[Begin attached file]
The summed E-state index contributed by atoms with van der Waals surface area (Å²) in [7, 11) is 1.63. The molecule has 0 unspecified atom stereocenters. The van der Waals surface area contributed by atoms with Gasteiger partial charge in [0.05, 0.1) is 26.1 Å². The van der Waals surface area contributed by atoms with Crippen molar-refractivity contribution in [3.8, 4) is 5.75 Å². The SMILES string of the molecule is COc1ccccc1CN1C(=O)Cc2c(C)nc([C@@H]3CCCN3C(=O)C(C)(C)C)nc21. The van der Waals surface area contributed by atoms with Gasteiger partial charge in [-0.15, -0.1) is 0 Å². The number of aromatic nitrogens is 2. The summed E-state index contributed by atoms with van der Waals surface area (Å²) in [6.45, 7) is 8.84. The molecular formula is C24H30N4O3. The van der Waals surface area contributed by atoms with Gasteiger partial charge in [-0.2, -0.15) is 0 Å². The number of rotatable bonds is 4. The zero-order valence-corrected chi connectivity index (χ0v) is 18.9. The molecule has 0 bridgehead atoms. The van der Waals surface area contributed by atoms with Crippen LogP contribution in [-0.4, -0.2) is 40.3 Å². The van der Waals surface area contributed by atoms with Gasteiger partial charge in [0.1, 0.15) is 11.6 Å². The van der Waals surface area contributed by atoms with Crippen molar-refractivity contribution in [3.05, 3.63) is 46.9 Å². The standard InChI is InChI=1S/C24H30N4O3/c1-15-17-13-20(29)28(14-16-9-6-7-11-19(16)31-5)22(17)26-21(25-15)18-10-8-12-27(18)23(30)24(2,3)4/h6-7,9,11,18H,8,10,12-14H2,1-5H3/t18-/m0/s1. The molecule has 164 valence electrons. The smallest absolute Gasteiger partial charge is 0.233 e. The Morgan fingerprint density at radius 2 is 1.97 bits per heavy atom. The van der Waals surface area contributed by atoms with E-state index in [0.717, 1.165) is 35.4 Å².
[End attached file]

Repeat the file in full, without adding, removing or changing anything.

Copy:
The summed E-state index contributed by atoms with van der Waals surface area (Å²) in [7, 11) is 1.63. The molecule has 0 unspecified atom stereocenters. The van der Waals surface area contributed by atoms with Gasteiger partial charge in [0.05, 0.1) is 26.1 Å². The van der Waals surface area contributed by atoms with Crippen molar-refractivity contribution in [3.8, 4) is 5.75 Å². The SMILES string of the molecule is COc1ccccc1CN1C(=O)Cc2c(C)nc([C@@H]3CCCN3C(=O)C(C)(C)C)nc21. The van der Waals surface area contributed by atoms with Gasteiger partial charge in [-0.15, -0.1) is 0 Å². The number of aromatic nitrogens is 2. The summed E-state index contributed by atoms with van der Waals surface area (Å²) in [6.45, 7) is 8.84. The molecular formula is C24H30N4O3. The van der Waals surface area contributed by atoms with Gasteiger partial charge in [-0.2, -0.15) is 0 Å². The number of rotatable bonds is 4. The zero-order valence-corrected chi connectivity index (χ0v) is 18.9. The molecule has 0 bridgehead atoms. The van der Waals surface area contributed by atoms with Crippen LogP contribution in [-0.4, -0.2) is 40.3 Å². The van der Waals surface area contributed by atoms with Gasteiger partial charge in [0.1, 0.15) is 11.6 Å². The van der Waals surface area contributed by atoms with Crippen molar-refractivity contribution in [3.05, 3.63) is 46.9 Å². The standard InChI is InChI=1S/C24H30N4O3/c1-15-17-13-20(29)28(14-16-9-6-7-11-19(16)31-5)22(17)26-21(25-15)18-10-8-12-27(18)23(30)24(2,3)4/h6-7,9,11,18H,8,10,12-14H2,1-5H3/t18-/m0/s1. The molecule has 164 valence electrons. The smallest absolute Gasteiger partial charge is 0.233 e. The Morgan fingerprint density at radius 2 is 1.97 bits per heavy atom. The van der Waals surface area contributed by atoms with E-state index in [0.717, 1.165) is 35.4 Å².